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The influence of time and discipline on the magnitude of correlations between citation counts and quality scores

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  • Thelwall, Mike
  • Fairclough, Ruth

Abstract

Although various citation-based indicators are commonly used to help research evaluations, there are ongoing controversies about their value. In response, they are often correlated with quality ratings or with other quantitative indicators in order to partly assess their validity. When correlations are calculated for sets of publications from multiple disciplines or years, however, the magnitude of the correlation coefficient may be reduced, masking the strength of the underlying correlation. This article uses simulations to systematically investigate the extent to which mixing years or disciplines reduces correlations. The results show that mixing two sets of articles with different correlation strengths can reduce the correlation for the combined set to substantially below the average of the two. Moreover, even mixing two sets of articles with the same correlation strength but different mean citation counts can substantially reduce the correlation for the combined set. The extent of the reduction in correlation also depends upon whether the articles assessed have been pre-selected for being high quality and whether the relationship between the quality ratings and citation counts is linear or exponential. The results underline the importance of using homogeneous data sets but also help to interpret correlation coefficients when this is impossible.

Suggested Citation

  • Thelwall, Mike & Fairclough, Ruth, 2015. "The influence of time and discipline on the magnitude of correlations between citation counts and quality scores," Journal of Informetrics, Elsevier, vol. 9(3), pages 529-541.
  • Handle: RePEc:eee:infome:v:9:y:2015:i:3:p:529-541
    DOI: 10.1016/j.joi.2015.05.006
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    References listed on IDEAS

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    1. Ludo Waltman & Rodrigo Costas, 2014. "F1000 Recommendations as a Potential New Data Source for Research Evaluation: A Comparison With Citations," Journal of the Association for Information Science & Technology, Association for Information Science & Technology, vol. 65(3), pages 433-445, March.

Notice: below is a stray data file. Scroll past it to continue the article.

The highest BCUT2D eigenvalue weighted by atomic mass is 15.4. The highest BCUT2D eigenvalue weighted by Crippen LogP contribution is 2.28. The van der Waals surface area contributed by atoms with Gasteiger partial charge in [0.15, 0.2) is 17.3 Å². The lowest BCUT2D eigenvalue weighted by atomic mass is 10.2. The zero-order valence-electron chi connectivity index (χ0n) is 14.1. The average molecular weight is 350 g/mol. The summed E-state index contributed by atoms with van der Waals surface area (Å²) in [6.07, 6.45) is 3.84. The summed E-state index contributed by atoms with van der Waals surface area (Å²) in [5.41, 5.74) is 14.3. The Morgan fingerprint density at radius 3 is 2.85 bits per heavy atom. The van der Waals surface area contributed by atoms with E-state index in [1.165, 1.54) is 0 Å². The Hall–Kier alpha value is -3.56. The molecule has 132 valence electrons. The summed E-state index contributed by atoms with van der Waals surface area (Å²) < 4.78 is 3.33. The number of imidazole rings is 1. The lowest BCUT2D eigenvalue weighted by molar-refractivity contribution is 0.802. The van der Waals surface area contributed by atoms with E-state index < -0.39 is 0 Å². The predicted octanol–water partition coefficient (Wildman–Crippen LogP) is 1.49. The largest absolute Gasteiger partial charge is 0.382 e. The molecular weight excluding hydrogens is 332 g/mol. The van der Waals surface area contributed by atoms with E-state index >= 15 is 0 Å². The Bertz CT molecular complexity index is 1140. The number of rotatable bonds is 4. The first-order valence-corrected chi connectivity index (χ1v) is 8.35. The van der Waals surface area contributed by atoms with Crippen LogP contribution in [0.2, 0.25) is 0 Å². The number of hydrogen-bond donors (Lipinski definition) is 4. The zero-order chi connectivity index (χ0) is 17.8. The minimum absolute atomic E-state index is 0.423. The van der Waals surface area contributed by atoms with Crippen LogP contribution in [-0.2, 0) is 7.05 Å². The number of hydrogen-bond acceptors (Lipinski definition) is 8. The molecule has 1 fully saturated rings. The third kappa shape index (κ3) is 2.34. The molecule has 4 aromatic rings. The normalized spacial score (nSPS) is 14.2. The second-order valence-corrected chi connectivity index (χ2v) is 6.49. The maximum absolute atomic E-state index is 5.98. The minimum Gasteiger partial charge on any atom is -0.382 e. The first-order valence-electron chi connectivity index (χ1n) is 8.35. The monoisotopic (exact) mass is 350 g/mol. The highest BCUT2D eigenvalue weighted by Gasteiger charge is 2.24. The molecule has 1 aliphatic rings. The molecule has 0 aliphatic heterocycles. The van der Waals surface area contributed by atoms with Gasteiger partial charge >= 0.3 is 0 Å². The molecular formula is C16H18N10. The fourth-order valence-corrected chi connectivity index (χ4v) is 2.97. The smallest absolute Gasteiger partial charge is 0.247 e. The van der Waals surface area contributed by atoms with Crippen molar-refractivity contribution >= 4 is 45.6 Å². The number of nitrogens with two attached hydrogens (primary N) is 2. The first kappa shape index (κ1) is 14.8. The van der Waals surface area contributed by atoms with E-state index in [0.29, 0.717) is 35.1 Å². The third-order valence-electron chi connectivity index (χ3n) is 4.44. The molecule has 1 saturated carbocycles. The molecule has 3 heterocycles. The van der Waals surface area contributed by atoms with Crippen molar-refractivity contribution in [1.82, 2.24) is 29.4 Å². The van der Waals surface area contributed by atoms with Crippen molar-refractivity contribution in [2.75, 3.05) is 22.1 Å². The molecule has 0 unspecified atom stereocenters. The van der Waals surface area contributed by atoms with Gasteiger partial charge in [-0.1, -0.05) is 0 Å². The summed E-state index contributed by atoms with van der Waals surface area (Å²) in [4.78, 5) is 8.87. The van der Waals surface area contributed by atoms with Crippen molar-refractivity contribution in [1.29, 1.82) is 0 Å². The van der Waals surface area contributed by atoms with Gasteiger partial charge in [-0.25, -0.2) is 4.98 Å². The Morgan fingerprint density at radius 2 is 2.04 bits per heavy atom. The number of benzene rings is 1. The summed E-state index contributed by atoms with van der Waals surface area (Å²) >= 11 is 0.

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    Cited by:

    1. Yifan Qian & Wenge Rong & Nan Jiang & Jie Tang & Zhang Xiong, 2017. "Citation regression analysis of computer science publications in different ranking categories and subfields," Scientometrics, Springer;Akadémiai Kiadó, vol. 110(3), pages 1351-1374, March.
    2. Hu, Zhigang & Tian, Wencan & Xu, Shenmeng & Zhang, Chunbo & Wang, Xianwen, 2018. "Four pitfalls in normalizing citation indicators: An investigation of ESI’s selection of highly cited papers," Journal of Informetrics, Elsevier, vol. 12(4), pages 1133-1145.
    3. Mike Thelwall, 2016. "Interpreting correlations between citation counts and other indicators," Scientometrics, Springer;Akadémiai Kiadó, vol. 108(1), pages 337-347, July.
    4. Mojisola Erdt & Aarthy Nagarajan & Sei-Ching Joanna Sin & Yin-Leng Theng, 2016. "Altmetrics: an analysis of the state-of-the-art in measuring research impact on social media," Scientometrics, Springer;Akadémiai Kiadó, vol. 109(2), pages 1117-1166, November.
    5. Zoller, Daniel & Doerfel, Stephan & Jäschke, Robert & Stumme, Gerd & Hotho, Andreas, 2016. "Posted, visited, exported: Altmetrics in the social tagging system BibSonomy," Journal of Informetrics, Elsevier, vol. 10(3), pages 732-749.

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